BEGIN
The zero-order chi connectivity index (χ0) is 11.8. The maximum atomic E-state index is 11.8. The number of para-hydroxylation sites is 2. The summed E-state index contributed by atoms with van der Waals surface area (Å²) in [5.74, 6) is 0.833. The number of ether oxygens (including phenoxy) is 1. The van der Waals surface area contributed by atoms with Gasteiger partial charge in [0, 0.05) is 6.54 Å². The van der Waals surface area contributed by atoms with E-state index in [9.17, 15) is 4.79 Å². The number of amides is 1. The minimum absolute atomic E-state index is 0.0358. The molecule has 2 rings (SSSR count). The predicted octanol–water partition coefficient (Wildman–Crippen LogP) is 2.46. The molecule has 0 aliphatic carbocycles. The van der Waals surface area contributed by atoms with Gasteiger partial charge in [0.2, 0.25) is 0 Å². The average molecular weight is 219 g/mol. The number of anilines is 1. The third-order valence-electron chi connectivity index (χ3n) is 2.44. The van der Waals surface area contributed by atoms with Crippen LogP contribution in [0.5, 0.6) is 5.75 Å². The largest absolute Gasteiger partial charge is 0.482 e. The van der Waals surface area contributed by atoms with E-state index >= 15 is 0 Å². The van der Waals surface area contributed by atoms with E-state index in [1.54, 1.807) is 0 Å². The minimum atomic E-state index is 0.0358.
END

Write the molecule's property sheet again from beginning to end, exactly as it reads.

The zero-order chi connectivity index (χ0) is 11.8. The maximum atomic E-state index is 11.8. The number of para-hydroxylation sites is 2. The summed E-state index contributed by atoms with van der Waals surface area (Å²) in [5.74, 6) is 0.833. The number of ether oxygens (including phenoxy) is 1. The van der Waals surface area contributed by atoms with Gasteiger partial charge in [0, 0.05) is 6.54 Å². The van der Waals surface area contributed by atoms with E-state index in [9.17, 15) is 4.79 Å². The number of amides is 1. The minimum absolute atomic E-state index is 0.0358. The molecule has 2 rings (SSSR count). The predicted octanol–water partition coefficient (Wildman–Crippen LogP) is 2.46. The molecule has 0 aliphatic carbocycles. The van der Waals surface area contributed by atoms with Gasteiger partial charge in [0.2, 0.25) is 0 Å². The average molecular weight is 219 g/mol. The number of anilines is 1. The third-order valence-electron chi connectivity index (χ3n) is 2.44. The van der Waals surface area contributed by atoms with Crippen LogP contribution in [0.5, 0.6) is 5.75 Å². The largest absolute Gasteiger partial charge is 0.482 e. The van der Waals surface area contributed by atoms with E-state index >= 15 is 0 Å². The van der Waals surface area contributed by atoms with E-state index in [1.54, 1.807) is 0 Å². The minimum atomic E-state index is 0.0358.